Named after the celebrated French chef, this Modern Shrub rose has large, loose, highly fragrant, rich cardinal-red blooms (over 20 per cluster) with white and cerise slashes. It has a long flowering period and the blooms have a fruity fragrance, blending orange, peach and vanilla. The hardy shrub has excellent disease resistance and little or no thorns. It certainly is an eye-catcher!OLYMPUS DIGITAL CAMERAMeilland Richardier is another big name in the French rose world.  It was founded by Antoine Meilland, who grew up in Lyon, was apprenticed to Francis Dubreuil, a tailor-turned-rose breeder, who bred Perle d’Or 1884. Meilland married Dubreuil’s daughter in 1909 and raised son Francis, born in 1912, who became famous with his Hybrid Tea, Peace 1945. The development of this iconic rose and the families involved is recounted in Antonia Ridge’s well-known book, For Love of a Rose.BlogModRosesReszd50%Image (190)With the royalties from the dramatic sales of Peace in the United States in 1945, Francis Meilland was able to sell the main share of the growing business to Francisque Richardier and concentrate on rose breeding at the Cap d’Antibes. He died in 1954, at the age of 46, having built up a huge international business: https://meilland.com/en/. The next two photos are of Meilland rose, Pierre de Ronsard.BlogModShrubRosesReszd2014-10-25 13.51.39His work is continued by his son Alain, daughter, Michèle Meilland Richardier, and Matthias Meilland (Alain’s son and 6th generation rose breeder) and chief hybridizer, Jacques Mouchotte. Today, nursery production covering 600 hectares or 1500 acres in France, Morocco, Spain, the Netherlands and California, selling more than 12 million rose bushes annually and owning more than 1,000 patents worldwide and 600 trademarks.BlogModShrubRosesReszd2014-10-25 13.51.48Bonica ’82  Meilland, France, 1981 (also known as Bonica and MEIdomonac)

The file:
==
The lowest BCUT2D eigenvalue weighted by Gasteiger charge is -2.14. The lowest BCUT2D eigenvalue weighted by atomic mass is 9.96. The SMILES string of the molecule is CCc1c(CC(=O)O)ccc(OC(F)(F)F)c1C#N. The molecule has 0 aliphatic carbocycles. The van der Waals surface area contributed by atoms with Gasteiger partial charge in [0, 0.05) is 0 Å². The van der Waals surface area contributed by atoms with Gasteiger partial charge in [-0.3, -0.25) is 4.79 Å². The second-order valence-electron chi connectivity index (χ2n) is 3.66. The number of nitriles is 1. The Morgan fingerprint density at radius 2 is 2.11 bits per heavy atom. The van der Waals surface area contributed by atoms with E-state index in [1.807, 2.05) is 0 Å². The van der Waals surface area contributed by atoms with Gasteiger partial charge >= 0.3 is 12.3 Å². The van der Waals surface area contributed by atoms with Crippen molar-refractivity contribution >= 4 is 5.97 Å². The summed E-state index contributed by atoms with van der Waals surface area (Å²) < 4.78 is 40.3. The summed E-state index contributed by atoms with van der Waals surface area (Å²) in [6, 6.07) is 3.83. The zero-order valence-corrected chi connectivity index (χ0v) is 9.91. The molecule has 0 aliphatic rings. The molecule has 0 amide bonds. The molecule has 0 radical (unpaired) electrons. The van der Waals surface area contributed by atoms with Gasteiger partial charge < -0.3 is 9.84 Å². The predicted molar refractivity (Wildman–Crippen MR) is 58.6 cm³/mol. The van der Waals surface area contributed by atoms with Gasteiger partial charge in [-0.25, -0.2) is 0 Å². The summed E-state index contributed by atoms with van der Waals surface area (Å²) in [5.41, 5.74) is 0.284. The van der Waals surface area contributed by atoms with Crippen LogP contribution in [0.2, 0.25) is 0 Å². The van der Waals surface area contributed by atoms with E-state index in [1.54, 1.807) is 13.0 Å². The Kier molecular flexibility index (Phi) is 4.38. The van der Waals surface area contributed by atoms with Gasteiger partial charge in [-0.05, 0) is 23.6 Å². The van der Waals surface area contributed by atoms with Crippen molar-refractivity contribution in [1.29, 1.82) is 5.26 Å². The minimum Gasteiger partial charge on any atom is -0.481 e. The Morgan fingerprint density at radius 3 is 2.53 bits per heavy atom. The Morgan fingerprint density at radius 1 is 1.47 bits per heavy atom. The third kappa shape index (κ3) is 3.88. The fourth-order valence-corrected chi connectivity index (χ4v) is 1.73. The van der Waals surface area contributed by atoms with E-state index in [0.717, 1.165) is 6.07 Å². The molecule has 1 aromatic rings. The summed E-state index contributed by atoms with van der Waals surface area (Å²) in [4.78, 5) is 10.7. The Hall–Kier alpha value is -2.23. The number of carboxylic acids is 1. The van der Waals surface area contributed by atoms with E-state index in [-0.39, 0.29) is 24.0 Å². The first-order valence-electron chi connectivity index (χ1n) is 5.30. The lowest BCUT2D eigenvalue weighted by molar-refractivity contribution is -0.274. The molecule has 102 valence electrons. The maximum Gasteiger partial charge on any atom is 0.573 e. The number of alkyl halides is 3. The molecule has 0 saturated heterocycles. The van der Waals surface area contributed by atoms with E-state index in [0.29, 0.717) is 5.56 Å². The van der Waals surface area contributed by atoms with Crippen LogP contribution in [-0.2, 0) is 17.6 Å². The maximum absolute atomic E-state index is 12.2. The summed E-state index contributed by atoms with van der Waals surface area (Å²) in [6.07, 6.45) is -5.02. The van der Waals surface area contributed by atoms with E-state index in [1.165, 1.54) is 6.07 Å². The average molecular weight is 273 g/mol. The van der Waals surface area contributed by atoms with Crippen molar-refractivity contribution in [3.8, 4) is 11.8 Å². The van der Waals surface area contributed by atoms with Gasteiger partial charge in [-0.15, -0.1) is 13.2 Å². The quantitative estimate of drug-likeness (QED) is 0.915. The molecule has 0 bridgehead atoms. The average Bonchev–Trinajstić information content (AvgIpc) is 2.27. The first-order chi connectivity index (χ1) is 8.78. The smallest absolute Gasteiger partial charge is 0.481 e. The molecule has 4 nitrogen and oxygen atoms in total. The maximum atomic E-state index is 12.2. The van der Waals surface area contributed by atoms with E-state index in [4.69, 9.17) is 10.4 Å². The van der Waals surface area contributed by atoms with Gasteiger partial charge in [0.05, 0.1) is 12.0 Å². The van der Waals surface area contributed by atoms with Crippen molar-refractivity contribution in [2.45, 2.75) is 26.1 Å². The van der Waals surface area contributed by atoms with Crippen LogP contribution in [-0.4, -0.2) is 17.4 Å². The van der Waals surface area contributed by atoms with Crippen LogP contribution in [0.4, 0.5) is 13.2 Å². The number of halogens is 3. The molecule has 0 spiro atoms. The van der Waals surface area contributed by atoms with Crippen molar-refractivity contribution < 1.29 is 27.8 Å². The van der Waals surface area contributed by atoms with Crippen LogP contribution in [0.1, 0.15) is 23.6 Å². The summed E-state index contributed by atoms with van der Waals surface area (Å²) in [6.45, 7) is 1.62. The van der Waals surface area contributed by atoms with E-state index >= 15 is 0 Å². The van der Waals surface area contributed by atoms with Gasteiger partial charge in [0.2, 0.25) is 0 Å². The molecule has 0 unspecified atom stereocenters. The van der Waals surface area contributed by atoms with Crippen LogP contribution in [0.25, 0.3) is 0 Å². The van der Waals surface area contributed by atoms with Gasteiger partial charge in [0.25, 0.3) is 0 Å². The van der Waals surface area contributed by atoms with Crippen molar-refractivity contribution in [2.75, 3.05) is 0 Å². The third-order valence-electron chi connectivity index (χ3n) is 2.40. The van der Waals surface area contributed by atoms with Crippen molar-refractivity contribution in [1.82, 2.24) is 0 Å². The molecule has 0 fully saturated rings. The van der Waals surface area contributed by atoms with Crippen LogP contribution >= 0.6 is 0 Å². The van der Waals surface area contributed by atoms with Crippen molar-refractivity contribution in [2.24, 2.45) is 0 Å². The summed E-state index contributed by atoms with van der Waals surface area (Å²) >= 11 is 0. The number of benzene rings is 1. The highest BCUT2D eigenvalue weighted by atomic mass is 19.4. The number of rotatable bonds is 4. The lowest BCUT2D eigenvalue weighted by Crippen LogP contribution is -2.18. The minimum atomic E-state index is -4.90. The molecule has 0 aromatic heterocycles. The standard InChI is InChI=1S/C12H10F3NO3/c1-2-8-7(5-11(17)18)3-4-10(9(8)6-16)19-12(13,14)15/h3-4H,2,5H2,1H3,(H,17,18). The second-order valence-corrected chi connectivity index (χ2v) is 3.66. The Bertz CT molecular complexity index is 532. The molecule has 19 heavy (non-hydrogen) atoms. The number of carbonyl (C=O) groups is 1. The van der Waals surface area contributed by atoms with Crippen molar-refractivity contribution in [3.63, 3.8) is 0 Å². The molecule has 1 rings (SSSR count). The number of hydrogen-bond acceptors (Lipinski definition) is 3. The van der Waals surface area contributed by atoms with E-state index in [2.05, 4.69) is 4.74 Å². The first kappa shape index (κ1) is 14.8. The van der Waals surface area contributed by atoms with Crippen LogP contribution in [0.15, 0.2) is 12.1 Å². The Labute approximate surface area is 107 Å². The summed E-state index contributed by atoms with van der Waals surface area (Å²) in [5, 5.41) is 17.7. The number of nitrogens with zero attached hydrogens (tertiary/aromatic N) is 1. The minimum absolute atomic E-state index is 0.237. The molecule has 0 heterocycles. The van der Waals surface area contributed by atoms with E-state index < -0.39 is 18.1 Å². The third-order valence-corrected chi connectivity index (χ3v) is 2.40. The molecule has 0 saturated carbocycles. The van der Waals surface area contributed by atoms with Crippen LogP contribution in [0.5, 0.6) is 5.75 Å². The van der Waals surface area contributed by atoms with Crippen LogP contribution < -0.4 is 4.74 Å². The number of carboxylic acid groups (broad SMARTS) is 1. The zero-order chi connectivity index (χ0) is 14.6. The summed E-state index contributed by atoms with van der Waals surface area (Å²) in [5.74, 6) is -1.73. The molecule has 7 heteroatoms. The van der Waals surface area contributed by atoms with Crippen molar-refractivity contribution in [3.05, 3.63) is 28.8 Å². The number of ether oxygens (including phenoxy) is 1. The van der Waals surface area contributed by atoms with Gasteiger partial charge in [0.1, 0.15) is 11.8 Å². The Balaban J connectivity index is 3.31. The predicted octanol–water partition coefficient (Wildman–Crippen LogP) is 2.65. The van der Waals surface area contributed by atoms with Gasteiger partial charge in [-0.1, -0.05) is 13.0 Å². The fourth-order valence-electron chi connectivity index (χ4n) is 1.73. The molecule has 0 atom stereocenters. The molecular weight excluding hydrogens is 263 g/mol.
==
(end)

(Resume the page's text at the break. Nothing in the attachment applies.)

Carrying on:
A cross between seed parent (R. sempervirens x Hybrid Wichuraiana, Madamoiselle Marthe Carron) and pollen parent, Floribunda, Picasso, this low to medium shrub rose, 1.5 metres tall and 1.85 metres wide, has a bushy growth habit; small, semi-glossy, coppery light green foliage; and strong arching stems, bearing large clusters of small to medium, slightly fragrant, bright rose-pink blooms, with lighter pink frilled edges. See: https://www.gardenia.net/plant/rose-bonica . If not deadheaded, it will produce a large crop of bright red hips, lasting well into the Winter.

Extremely floriferous and very disease resistant, it has been given a Garden Merit Award (RHS) and the All-America Rose Award and has been voted the World’s  Most Favourite Rose in 1997. It is one of the most popular and widely planted of all modern roses.

Pierre de Ronsard   Meilland, France, 1987 (also known as Eden Rose or Eden Rose ‘88)

A cross between a Large-Flowered Climber, Music Dancer and a Climbing Floribunda, Pink Wonder, this moderate-sized vigorous climbing rose, up to 3 metres tall, has large, glossy bright green leaves; a few thorns; and heavy, globular, cabbage-rose-like creamy-white blooms, suffused with pink and carmine, and having a light Tea fragrance. See: https://www.gardenia.net/plant/rose-bonica .

It repeat-flowers from early Summer to late Autumn and is highly disease resistant. It was named after Pierre de Ronsard (1524 to 1585), the 16th century ‘Prince of Poets’, who was a favourite with Mary Queen of Scots. In 2006, this Modern Climber was voted the World’s Most Favourite Rose by the World Federation of Rose Societies. We grew it on our verandah on our Armidale home, seen in the photo below.BlogModShrubRosesReszd50%april 043United Kingdom

James Cocker and Sons (http://www.roses.uk.com/) is a specialist rose nursery, owned by the Cocker family, in Aberdeen, Scotland. It began in 1840 and has been responsible for the breeding of many famous Hybrid Teas like Silver Jubilee 1978, the world’s number one selling rose for many years,  and Alec’s Red 1970, as well as the following shrub rose:

White Cockade  Cocker, UK, 1969

This small repeat-flowering Modern Climber, 2.5 metres tall and 1.8 metres wide, is a cross between New Dawn and Floribunda, Circus. Upright, well-foliated, thorny stems bear clusters of beautiful, medium sized, fully double, pure white fragrant flowers, which open into rather triangular shapes (hence the name!) and last well as a cut flower. See: https://www.classicroses.co.uk/white-cockade-climbing-rose.html. An excellent pillar rose or shrub rose, it has moderate disease resistance and does better  in warm climates.

Robert Holmes was a successful amateur rose breeder, who shot to fame with a rose named after his wife:

Sally Holmes  Holmes, UK, 1976